I talked to Harriet yesterday and we discussed quilts. Harriet made a quilt years ago, and hand stitched the quilting. My hand stitched quilting experience is confined to a cushion I made as a Christmas present in the seventies. At that time I belonged to a craft group that met weekly, to work on individual projects and chat. We drew names for hand made Christmas gifts, so I made a Dresden Plate hand sewn and quilted cushion as a gift. Actually, last year I bumped into this very same woman for whom I sewed the cushion, at the grocery store, and she told me that the cushion still enjoys pride of place on her living room sofa. Who knew! That year I received two painted greenware Christmas ornaments, a Bible and a bell, items I would never have chosen. They are not very exciting, or creative, but they were carefully hand painted just for me! I hang them on the Christmas tree every year and remember that once someone spent a lot of time and careful effort making these ornaments for my tree. They represent good will. It just reminds me that we never really know how our actions impact other lives, so it is best to do our best to be kind and generous whenever we can.
I am thinking about doing some quilting again. I quilted the cap sleeves for the apron I am making, using the straight stitch on my Elna Lotus. It is a very basic machine, no bells, no whistles, just plain old straight, reverse, and zigzag stitches, plus reliability and longevity. Anyway, I like the result very much, and am thinking about a quilting project after the apron is completed… and of course another apron for Terra, if she likes my apron enough to warrant the time and effort.
The two hours of standing each day is crucial, as well as moving about every thirty minutes, all day long. It is so easy to sit at the computer for four or five hours, lost in a project, or just bopping about the internet. I would love to add a daily walk, but the roads here are not only narrow and icy, there are snowmobiles travelling well above the speed limit charging up and down the road. The snow banks are too compacted and tall for me to get out of their way, so I just will not risk walking along the road. When I lived in downtown Toronto I walked everywhere, miles and miles every day. It was wonderful, as I love to walk. I just do not like walking on ice or in deep snow, or with black flies and/or mosquitoes. Those idyllic images of country life never mention these conditions. During my younger years these were not so important, but those were years when life was busy; I was on my feet and moving most of the time, and far to busy to notice what was going on around me.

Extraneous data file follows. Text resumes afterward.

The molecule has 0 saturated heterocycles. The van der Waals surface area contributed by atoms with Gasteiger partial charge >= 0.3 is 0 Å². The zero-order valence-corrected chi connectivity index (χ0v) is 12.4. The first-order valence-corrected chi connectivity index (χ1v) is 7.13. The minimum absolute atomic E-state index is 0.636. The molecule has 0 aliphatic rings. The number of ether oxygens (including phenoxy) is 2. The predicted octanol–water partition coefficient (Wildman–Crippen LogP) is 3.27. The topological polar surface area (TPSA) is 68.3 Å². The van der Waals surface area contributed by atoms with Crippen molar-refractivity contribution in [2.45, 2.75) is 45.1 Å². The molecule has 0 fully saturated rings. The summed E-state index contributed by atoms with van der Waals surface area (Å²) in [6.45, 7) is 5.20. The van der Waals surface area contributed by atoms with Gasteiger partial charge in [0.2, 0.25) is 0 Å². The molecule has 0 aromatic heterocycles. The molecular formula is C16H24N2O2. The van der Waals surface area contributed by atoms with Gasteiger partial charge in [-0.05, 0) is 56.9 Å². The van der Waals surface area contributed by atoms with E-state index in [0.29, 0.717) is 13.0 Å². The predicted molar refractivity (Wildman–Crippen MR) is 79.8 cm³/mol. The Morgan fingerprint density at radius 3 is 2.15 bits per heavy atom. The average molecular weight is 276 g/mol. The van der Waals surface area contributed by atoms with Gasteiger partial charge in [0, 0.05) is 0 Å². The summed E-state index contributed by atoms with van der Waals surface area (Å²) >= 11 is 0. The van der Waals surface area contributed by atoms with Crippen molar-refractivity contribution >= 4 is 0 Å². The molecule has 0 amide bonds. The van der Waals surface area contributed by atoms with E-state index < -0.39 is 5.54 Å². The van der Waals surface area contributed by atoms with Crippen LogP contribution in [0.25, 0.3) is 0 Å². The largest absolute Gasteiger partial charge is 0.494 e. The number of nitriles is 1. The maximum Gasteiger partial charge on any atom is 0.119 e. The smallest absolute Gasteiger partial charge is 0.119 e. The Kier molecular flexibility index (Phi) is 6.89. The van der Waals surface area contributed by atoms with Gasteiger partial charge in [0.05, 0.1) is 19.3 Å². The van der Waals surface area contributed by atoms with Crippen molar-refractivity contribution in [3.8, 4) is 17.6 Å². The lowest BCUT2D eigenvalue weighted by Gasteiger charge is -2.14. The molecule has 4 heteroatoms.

We all have pet peeves! I see a lot of blogs when I am researching, there are some great ideas out there. A huge proportion of the blogs with domestic “how to” information are written by young women with children, who identify themselves as “mama” and “wife”, with no reference to their ancestral connections. Women who apparently were offered no skills whatsoever from previous generations, and have been left as virtual orphans on planet earth. My pet peeve is “mamas” without mothers, and without fathers, grandmothers, grandfathers, well, without any older generation of mention. If “mama” is such a defining label, for these young women who write blogs all over the internet, then why have they ignored the existence of their very own “mamas”. After all, they are the ones who are defining themselves by their family connections, as opposed to other types of self identification. Seems incredibly short sighted to me, writing the previous generation out of existence means writing yourself out of a future existence. In theory at least, all those “mamas” without mothers, will have children who grow up; and if history repeats itself, in turn, there will be a new generation of mamas without mothers, who will write the current crop of “mamas” out of their lives. Who will you become, savvy “mamas” of today, what kind of future are you actually building? What are you thinking?
I have had a lucky life. I spent time learning from my Grandparents, and from my Mom, and from my Dad. Yes, I have extrapolated from those experiences, but their importance was not lost on me, or to me. If I were to identify myself according to family connections, I would call myself a daughter of farmers, of pioneers, of immigrants, of Scotland’s best, and England’s pride. I would never think of myself as merely a “mama”, because that is just a part of what family means to me. Being a “mama” is not something every woman does, but every woman has a birth mother, and the lucky ones have rich extended families, and family histories.
Having said all of that, I still visit the sites of these self identified “mamas”, because some of them do have good ideas. I never follow their blogs though, because their navel-gazing perspective is as boring and thin as paint drying. I am not sure if this constitutes an unkind thought, but it is how I see things.
Date: 9:00 AM EST Saturday 22 February 2014
Condition: Mostly Cloudy
Pressure: 100.5 kPa
Visibility: 16 km
Wind: WSW 30 gust 58 km/h
Wind Chill: -10
“Now I see the secret of the making of the best persons. It is to grow in the open air and to eat and sleep with the earth.”
1819 – 1892